Shermans Travel » Blog » The Party Starts at Costa Rica’s New Airport, but It’s Not Yet Open for Business
The Party Starts at Costa Rica’s New Airport, but It’s Not Yet Open for Business
On November 17, JetBlue threw two parties. The first was at JFK’s Terminal 5, just before 9am, with cupcakes, coffee, smoothies, and a three-man steel band. The second was six hours later in Liberia, Costa Rica, marking the airline’s inaugural flight to the capital of the Guanacaste province, JetBlue’s second Costa Rican destination and 68th overall. That party was co-hosted by the Costa Rican minister of tourism, and started with water cannons over the A320’s fuselage, followed by three men on a marimba, a woman feistily playing a donkey jaw, and six youthful dancers in national dress, featuring lots of flouncy skirts and sashes. To promote the new four-times-weekly flight, the only non-stop to Costa Rica from JFK, one-way fares through February 15 are $119 for tickets bought by November 30, and surfboard surcharges are waived through December 17. (Catching wind of JetBlue’s plans, Continental launched its own daily directs from Newark one week before, but without the donkey-jaw, dancing, or promotions.)
As the gateway to Costa Rica’s northwest, the Daniel Oduber Quirós International Airport in Liberia is the second-largest in the country, after San José – and a launching pad for visits to the country’s famously active volcano, Arenal, or to the Pacific coast. What’s more, the province is home to 75 percent of the country’s biodiversity, which in turn includes five percent of the entire planet’s, on just an iota-sized 0.03 percent of the Earth’s surface area. Or put another way: Yes, you’ll see monkeys and coatis when you visit, plus audacious rampages of birds.
What you’ll also see soon is Liberia’s new $41-million passenger terminal, a 250,000-square-foot, modern air-conditioned bi-level affair, which will replace the abysmally sultry current one, jerrybuilt from an old airport hangar, now appreciated solely for its mammoth branded ceiling “Big Ass Fans.” (Not to worry, the new terminal has modern Big Ass Fans too, to keep everything, including passengers, moving.) There will also be a lounge, retail shops, a Players Café hosted by a woman in an also-flouncy micro skirt, granite floors instead of poured cement, and 28 international ticket counters.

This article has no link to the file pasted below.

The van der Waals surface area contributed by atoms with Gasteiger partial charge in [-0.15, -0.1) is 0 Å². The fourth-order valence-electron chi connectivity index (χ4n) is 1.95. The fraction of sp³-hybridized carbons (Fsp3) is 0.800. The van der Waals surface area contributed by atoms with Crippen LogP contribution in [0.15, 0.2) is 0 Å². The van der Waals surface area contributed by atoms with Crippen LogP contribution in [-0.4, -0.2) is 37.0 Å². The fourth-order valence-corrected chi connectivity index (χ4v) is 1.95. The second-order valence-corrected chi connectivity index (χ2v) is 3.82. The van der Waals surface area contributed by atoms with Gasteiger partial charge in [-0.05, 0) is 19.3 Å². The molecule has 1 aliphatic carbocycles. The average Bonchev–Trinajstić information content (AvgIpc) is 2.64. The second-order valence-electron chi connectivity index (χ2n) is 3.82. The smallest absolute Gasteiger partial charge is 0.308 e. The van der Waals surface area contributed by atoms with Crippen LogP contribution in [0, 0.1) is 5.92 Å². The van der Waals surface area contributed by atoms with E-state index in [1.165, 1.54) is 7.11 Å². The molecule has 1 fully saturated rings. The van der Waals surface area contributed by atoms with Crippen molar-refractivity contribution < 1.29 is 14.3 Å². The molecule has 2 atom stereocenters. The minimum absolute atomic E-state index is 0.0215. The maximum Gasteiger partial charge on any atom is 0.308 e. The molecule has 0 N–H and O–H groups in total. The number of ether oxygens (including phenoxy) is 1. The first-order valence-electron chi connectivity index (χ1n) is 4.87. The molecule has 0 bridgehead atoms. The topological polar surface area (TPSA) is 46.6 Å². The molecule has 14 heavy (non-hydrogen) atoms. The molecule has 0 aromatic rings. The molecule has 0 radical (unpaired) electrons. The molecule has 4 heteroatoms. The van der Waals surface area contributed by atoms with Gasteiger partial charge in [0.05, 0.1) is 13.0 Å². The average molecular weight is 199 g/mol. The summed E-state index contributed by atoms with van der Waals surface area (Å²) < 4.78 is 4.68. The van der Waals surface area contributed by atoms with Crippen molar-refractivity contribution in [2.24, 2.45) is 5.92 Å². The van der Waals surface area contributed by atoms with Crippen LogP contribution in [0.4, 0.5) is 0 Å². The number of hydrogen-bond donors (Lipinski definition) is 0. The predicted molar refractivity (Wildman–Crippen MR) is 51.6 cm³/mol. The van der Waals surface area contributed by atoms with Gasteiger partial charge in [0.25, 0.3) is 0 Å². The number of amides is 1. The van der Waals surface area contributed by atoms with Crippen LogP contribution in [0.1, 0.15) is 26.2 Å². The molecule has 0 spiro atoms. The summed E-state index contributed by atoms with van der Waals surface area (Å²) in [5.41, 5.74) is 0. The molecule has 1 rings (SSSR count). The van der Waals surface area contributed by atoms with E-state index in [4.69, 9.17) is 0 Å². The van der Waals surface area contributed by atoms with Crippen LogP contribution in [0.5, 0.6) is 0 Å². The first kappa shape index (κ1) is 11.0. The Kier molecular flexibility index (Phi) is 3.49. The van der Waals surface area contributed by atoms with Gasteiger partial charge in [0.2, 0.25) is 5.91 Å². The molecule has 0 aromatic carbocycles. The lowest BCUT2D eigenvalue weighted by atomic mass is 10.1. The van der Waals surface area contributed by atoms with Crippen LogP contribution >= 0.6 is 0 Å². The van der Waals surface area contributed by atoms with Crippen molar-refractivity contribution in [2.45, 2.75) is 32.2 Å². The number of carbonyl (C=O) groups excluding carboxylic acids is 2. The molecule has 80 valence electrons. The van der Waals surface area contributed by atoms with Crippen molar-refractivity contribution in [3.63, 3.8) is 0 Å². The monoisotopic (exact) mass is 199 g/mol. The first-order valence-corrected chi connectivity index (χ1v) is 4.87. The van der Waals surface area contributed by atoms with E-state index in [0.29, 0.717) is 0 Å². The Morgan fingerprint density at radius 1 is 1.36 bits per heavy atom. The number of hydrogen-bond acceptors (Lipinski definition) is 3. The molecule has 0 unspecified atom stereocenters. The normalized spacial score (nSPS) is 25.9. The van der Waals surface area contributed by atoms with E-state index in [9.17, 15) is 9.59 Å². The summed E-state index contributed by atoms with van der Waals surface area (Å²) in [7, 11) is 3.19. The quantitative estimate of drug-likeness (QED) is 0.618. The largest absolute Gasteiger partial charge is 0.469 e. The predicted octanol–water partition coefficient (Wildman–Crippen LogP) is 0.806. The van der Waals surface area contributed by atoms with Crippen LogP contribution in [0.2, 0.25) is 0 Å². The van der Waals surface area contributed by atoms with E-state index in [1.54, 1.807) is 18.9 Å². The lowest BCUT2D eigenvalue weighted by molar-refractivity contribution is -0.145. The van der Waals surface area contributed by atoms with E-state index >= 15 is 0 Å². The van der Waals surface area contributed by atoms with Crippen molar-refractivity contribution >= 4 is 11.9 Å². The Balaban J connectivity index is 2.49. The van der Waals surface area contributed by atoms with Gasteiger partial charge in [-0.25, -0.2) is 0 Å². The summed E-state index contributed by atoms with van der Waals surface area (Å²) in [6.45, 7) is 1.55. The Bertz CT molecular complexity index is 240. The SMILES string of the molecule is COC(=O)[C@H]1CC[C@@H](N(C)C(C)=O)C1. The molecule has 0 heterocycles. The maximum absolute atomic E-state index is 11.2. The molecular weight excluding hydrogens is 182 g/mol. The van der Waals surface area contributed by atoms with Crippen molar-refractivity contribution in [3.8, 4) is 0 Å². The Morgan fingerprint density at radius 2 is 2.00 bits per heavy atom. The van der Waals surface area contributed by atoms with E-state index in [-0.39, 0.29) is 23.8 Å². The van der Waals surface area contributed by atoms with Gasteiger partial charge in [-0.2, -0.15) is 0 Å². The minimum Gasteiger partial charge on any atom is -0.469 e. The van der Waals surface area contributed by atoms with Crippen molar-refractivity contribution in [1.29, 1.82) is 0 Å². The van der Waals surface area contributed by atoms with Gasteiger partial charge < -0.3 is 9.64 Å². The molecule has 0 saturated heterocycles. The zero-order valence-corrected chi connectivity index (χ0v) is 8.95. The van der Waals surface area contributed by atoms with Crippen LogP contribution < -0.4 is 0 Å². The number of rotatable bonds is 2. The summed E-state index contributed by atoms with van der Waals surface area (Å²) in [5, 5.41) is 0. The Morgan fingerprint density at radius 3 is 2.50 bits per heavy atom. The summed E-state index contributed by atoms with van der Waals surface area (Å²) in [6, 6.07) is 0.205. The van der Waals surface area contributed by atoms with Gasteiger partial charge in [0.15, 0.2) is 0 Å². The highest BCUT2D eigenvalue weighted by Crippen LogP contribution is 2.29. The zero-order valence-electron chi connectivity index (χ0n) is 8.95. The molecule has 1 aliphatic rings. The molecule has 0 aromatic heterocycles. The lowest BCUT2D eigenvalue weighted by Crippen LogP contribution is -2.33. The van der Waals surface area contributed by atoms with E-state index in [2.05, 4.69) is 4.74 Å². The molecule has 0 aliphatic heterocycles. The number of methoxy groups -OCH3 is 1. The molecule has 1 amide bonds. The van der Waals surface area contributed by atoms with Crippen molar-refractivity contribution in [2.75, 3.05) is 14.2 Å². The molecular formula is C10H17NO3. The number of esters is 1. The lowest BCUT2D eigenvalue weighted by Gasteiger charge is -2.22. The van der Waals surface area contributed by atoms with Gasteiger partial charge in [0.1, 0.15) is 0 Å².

There’s no official word yet when the debutante terminal will open. A US-Canadian-Costa Rican consortium broke ground 11 months ago, before launching into construction at breakneck speed, but has been paying the government a $3,333 daily fine since late May for not moving quite fast enough. Although the airport now does look nearly ready (the gift shops are mostly fully stocked with coffee, t-shirts, and hats), security and signage problems are among those keeping its doors bolted. In the meantime, JetBlue is landing in Liberia, along with Continental, American, Delta, US Airways, and Air Canada. New carriers will soon include Minneapolis/St. Paul’s Sun Country, Panama’s Copa, and Airberlin (nonetheless flying from Düsseldorf), marking an 11 percent increase in available airline seats. No doubt Costa Rica will throw another party when its new terminal opens its doors, perhaps with the donkey jaw player, too.
For general trip-planning information, see our Costa Rica Travel Guide.
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